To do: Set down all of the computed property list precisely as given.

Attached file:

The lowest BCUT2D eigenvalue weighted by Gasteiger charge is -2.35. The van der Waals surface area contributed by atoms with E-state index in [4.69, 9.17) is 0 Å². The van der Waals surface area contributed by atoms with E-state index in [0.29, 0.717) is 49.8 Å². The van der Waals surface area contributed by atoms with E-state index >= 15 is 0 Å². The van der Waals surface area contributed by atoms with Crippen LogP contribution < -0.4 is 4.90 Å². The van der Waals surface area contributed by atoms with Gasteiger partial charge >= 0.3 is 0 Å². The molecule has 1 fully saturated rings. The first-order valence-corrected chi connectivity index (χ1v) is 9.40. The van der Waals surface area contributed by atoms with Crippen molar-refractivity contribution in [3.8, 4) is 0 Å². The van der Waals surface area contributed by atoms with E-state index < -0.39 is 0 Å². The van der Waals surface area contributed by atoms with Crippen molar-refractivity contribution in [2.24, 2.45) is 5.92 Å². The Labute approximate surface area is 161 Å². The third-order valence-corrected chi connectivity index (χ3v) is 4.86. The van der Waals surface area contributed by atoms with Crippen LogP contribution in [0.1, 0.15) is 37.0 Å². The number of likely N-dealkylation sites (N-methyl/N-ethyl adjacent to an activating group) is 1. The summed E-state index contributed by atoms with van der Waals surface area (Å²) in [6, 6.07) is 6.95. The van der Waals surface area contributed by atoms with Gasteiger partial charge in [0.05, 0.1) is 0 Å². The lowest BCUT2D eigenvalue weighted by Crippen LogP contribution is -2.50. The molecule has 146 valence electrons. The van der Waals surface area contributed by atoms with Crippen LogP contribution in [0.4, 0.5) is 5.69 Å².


The lowest BCUT2D eigenvalue weighted by Gasteiger charge is -2.35. The van der Waals surface area contributed by atoms with E-state index in [4.69, 9.17) is 0 Å². The van der Waals surface area contributed by atoms with E-state index in [0.29, 0.717) is 49.8 Å². The van der Waals surface area contributed by atoms with E-state index >= 15 is 0 Å². The van der Waals surface area contributed by atoms with Crippen LogP contribution < -0.4 is 4.90 Å². The van der Waals surface area contributed by atoms with Gasteiger partial charge >= 0.3 is 0 Å². The molecule has 1 fully saturated rings. The first-order valence-corrected chi connectivity index (χ1v) is 9.40. The van der Waals surface area contributed by atoms with Crippen molar-refractivity contribution in [3.8, 4) is 0 Å². The van der Waals surface area contributed by atoms with E-state index < -0.39 is 0 Å². The van der Waals surface area contributed by atoms with Crippen molar-refractivity contribution in [2.24, 2.45) is 5.92 Å². The Labute approximate surface area is 161 Å². The third-order valence-corrected chi connectivity index (χ3v) is 4.86. The van der Waals surface area contributed by atoms with Crippen LogP contribution in [0.1, 0.15) is 37.0 Å². The number of likely N-dealkylation sites (N-methyl/N-ethyl adjacent to an activating group) is 1. The summed E-state index contributed by atoms with van der Waals surface area (Å²) in [6, 6.07) is 6.95. The van der Waals surface area contributed by atoms with Gasteiger partial charge in [0.05, 0.1) is 0 Å². The lowest BCUT2D eigenvalue weighted by Crippen LogP contribution is -2.50. The molecule has 146 valence electrons. The van der Waals surface area contributed by atoms with Crippen LogP contribution in [0.4, 0.5) is 5.69 Å².